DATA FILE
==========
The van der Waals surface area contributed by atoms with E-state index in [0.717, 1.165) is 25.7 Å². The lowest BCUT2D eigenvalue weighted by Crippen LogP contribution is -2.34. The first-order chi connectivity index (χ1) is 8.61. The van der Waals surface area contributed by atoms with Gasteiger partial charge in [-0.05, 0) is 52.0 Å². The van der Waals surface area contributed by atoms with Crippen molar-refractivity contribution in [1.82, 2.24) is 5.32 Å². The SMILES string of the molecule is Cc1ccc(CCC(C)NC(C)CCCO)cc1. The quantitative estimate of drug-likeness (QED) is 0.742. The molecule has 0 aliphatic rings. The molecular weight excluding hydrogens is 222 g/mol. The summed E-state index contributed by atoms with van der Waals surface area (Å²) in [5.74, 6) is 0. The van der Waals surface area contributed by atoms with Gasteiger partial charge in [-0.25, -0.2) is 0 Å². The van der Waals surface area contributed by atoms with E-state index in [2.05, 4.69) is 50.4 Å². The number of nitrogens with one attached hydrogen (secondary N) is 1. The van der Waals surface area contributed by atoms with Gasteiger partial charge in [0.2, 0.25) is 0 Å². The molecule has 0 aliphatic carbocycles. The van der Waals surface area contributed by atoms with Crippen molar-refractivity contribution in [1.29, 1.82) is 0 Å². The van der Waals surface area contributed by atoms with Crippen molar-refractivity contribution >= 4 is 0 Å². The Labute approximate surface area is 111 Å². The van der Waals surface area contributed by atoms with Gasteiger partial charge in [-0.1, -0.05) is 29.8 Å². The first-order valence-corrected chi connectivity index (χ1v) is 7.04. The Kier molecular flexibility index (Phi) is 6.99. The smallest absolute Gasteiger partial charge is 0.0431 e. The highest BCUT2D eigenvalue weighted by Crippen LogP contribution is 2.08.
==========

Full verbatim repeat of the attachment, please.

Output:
The van der Waals surface area contributed by atoms with E-state index in [0.717, 1.165) is 25.7 Å². The lowest BCUT2D eigenvalue weighted by Crippen LogP contribution is -2.34. The first-order chi connectivity index (χ1) is 8.61. The van der Waals surface area contributed by atoms with Gasteiger partial charge in [-0.05, 0) is 52.0 Å². The van der Waals surface area contributed by atoms with Crippen molar-refractivity contribution in [1.82, 2.24) is 5.32 Å². The SMILES string of the molecule is Cc1ccc(CCC(C)NC(C)CCCO)cc1. The quantitative estimate of drug-likeness (QED) is 0.742. The molecule has 0 aliphatic rings. The molecular weight excluding hydrogens is 222 g/mol. The summed E-state index contributed by atoms with van der Waals surface area (Å²) in [5.74, 6) is 0. The van der Waals surface area contributed by atoms with Gasteiger partial charge in [-0.25, -0.2) is 0 Å². The van der Waals surface area contributed by atoms with E-state index in [2.05, 4.69) is 50.4 Å². The number of nitrogens with one attached hydrogen (secondary N) is 1. The van der Waals surface area contributed by atoms with Gasteiger partial charge in [0.2, 0.25) is 0 Å². The molecule has 0 aliphatic carbocycles. The van der Waals surface area contributed by atoms with Crippen molar-refractivity contribution in [1.29, 1.82) is 0 Å². The van der Waals surface area contributed by atoms with Crippen molar-refractivity contribution >= 4 is 0 Å². The Labute approximate surface area is 111 Å². The van der Waals surface area contributed by atoms with Gasteiger partial charge in [-0.1, -0.05) is 29.8 Å². The first-order valence-corrected chi connectivity index (χ1v) is 7.04. The Kier molecular flexibility index (Phi) is 6.99. The smallest absolute Gasteiger partial charge is 0.0431 e. The highest BCUT2D eigenvalue weighted by Crippen LogP contribution is 2.08.